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Author: Assistant Supervisor

Parking Rules and Regulations

Pursuant to Town Law 251-11, by order of the Pine Plains Town Board, parking is prohibited between the hours of 12:00 midnight and 6:00 am the following morning during November 1st and April 1st.

If you are a tenant with parking privileges, please be sure to park in the designated tenant parking area only, when parking overnight.

Thank you.

Dear Pine Plains 12.31.21

A LAST LETTER AND A WAY FORWARD

12.31.2021

Dear Pine Plains,

This is the last letter I will write as Town Supervisor of Pine Plains. I have written recently about all the things the Town Board accomplished in the four years that I was a part of it, but now I want to emphasize the work that still needs to be done to ensure that Pine Plains is a place where your children can grow up, be safe, and prosper as adults should they choose to stay.

I see people on social media once in a while asking folks what businesses they’d like to see in Pine Plains. Every single time someone replies, “a gym” or “general store”. Often, they complain about landlords and the lack of a place to rent here. All of these things are tied to the availability of a wastewater system here. There old Deuel’s is a prime location for a lot of wonderful ideas—but there is no septic system there, and the town has no system of its own. The lots our businesses are built on are too small to allow for systems that comply with the regulations dictated by the County and State Health Departments. Old men sit at Stewart’s in the mornings stoking fears of rising taxes and strange people coming to town should we improve the infrastructure here. They’ve had their lives and fear their bills. But the rest of the town is not over. Far from it. We are on the verge of being a real center, of having a downtown that bustles and yet remains full of rural character and goals as per our Comprehensive Plan. We need the small, innovative central septic system that the engineers we hired have recommended and we need to collaborate with the Catholic Archdiocese on this project because now is the time to get the money from the government, and the archdiocese is ready and willing to work with us. It took yeoman’s effort to get to this point and to have all that wasted would be tragic for the town.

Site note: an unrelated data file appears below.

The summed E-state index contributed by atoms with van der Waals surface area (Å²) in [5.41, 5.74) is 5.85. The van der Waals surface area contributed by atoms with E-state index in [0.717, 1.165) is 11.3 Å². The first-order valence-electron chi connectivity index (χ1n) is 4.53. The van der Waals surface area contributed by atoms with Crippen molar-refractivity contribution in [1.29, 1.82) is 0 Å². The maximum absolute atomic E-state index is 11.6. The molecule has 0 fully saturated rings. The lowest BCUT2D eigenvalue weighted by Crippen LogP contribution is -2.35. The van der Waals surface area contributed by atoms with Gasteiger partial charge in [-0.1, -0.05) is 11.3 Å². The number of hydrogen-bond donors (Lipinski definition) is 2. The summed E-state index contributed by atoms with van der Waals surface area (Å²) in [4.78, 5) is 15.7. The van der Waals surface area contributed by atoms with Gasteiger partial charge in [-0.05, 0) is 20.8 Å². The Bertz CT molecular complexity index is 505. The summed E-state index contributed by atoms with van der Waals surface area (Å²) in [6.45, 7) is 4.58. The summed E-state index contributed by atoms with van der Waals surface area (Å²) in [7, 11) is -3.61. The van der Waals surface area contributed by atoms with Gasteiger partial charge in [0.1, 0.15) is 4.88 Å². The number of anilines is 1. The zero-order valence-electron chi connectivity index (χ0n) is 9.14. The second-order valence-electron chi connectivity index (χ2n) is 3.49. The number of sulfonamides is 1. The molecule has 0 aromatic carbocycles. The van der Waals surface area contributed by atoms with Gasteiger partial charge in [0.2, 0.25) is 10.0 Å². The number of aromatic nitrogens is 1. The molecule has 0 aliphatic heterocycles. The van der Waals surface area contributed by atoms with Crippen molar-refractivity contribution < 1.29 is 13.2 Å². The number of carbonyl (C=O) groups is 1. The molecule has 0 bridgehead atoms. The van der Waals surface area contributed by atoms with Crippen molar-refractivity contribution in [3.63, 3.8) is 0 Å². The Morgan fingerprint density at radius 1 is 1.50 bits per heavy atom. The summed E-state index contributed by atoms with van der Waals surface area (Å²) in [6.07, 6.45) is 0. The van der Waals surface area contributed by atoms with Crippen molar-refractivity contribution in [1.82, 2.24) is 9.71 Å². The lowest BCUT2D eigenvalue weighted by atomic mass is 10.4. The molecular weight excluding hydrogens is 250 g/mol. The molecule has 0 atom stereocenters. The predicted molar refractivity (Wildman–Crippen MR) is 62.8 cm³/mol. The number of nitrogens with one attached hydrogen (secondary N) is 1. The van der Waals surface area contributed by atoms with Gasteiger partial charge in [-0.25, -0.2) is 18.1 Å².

Broadband and the lack thereof is a huge issue for us. Whereas we have a dynamic school superintendent who had the wherewithal to find the money to give every kid in school a device so that they could reach the internet, that does not help the many college students who were sent home to study and who live without access to that essential—dare-I-call-it—utility. In addition, economic development is dependent on access to the internet. That is just the truth about our economy. People are working at home and their businesses can’t begin or thrive without internet. The town committee on Broadband again did heroic work on this and is the first to collaborate with the County but the work is slow and we don’t know what the County will discover about ways to help us. Amenia and Northeast and Stanford are in the same boat. We collaborated with them and our brilliant committee handed their report to the County, but this needs to be pursued with a loud voice and relentlessly.